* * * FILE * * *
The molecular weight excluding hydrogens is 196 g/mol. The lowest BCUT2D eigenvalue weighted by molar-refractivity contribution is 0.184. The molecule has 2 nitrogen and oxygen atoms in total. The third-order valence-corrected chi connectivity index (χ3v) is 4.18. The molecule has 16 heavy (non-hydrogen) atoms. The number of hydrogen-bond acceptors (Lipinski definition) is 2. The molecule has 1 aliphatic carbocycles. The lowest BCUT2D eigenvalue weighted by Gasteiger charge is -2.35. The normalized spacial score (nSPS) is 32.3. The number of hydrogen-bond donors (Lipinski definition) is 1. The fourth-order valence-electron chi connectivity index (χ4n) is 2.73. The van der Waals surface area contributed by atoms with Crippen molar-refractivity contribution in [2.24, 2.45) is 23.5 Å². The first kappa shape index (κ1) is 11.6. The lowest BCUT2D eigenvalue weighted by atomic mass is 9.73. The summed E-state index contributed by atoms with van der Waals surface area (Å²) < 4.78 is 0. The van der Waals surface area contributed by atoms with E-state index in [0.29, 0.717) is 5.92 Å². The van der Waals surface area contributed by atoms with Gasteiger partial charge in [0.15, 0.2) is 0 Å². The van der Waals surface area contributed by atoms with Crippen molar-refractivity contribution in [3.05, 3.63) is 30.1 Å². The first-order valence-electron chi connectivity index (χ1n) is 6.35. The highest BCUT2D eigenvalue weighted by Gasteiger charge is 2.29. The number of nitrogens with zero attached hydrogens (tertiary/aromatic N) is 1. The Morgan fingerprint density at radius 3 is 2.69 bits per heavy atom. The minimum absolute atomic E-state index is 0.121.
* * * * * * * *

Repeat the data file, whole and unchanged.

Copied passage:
The molecular weight excluding hydrogens is 196 g/mol. The lowest BCUT2D eigenvalue weighted by molar-refractivity contribution is 0.184. The molecule has 2 nitrogen and oxygen atoms in total. The third-order valence-corrected chi connectivity index (χ3v) is 4.18. The molecule has 16 heavy (non-hydrogen) atoms. The number of hydrogen-bond acceptors (Lipinski definition) is 2. The molecule has 1 aliphatic carbocycles. The lowest BCUT2D eigenvalue weighted by Gasteiger charge is -2.35. The normalized spacial score (nSPS) is 32.3. The number of hydrogen-bond donors (Lipinski definition) is 1. The fourth-order valence-electron chi connectivity index (χ4n) is 2.73. The van der Waals surface area contributed by atoms with Crippen molar-refractivity contribution in [2.24, 2.45) is 23.5 Å². The first kappa shape index (κ1) is 11.6. The lowest BCUT2D eigenvalue weighted by atomic mass is 9.73. The summed E-state index contributed by atoms with van der Waals surface area (Å²) < 4.78 is 0. The van der Waals surface area contributed by atoms with E-state index in [0.29, 0.717) is 5.92 Å². The van der Waals surface area contributed by atoms with Gasteiger partial charge in [0.15, 0.2) is 0 Å². The van der Waals surface area contributed by atoms with Crippen molar-refractivity contribution in [3.05, 3.63) is 30.1 Å². The first-order valence-electron chi connectivity index (χ1n) is 6.35. The highest BCUT2D eigenvalue weighted by Gasteiger charge is 2.29. The number of nitrogens with zero attached hydrogens (tertiary/aromatic N) is 1. The Morgan fingerprint density at radius 3 is 2.69 bits per heavy atom. The minimum absolute atomic E-state index is 0.121.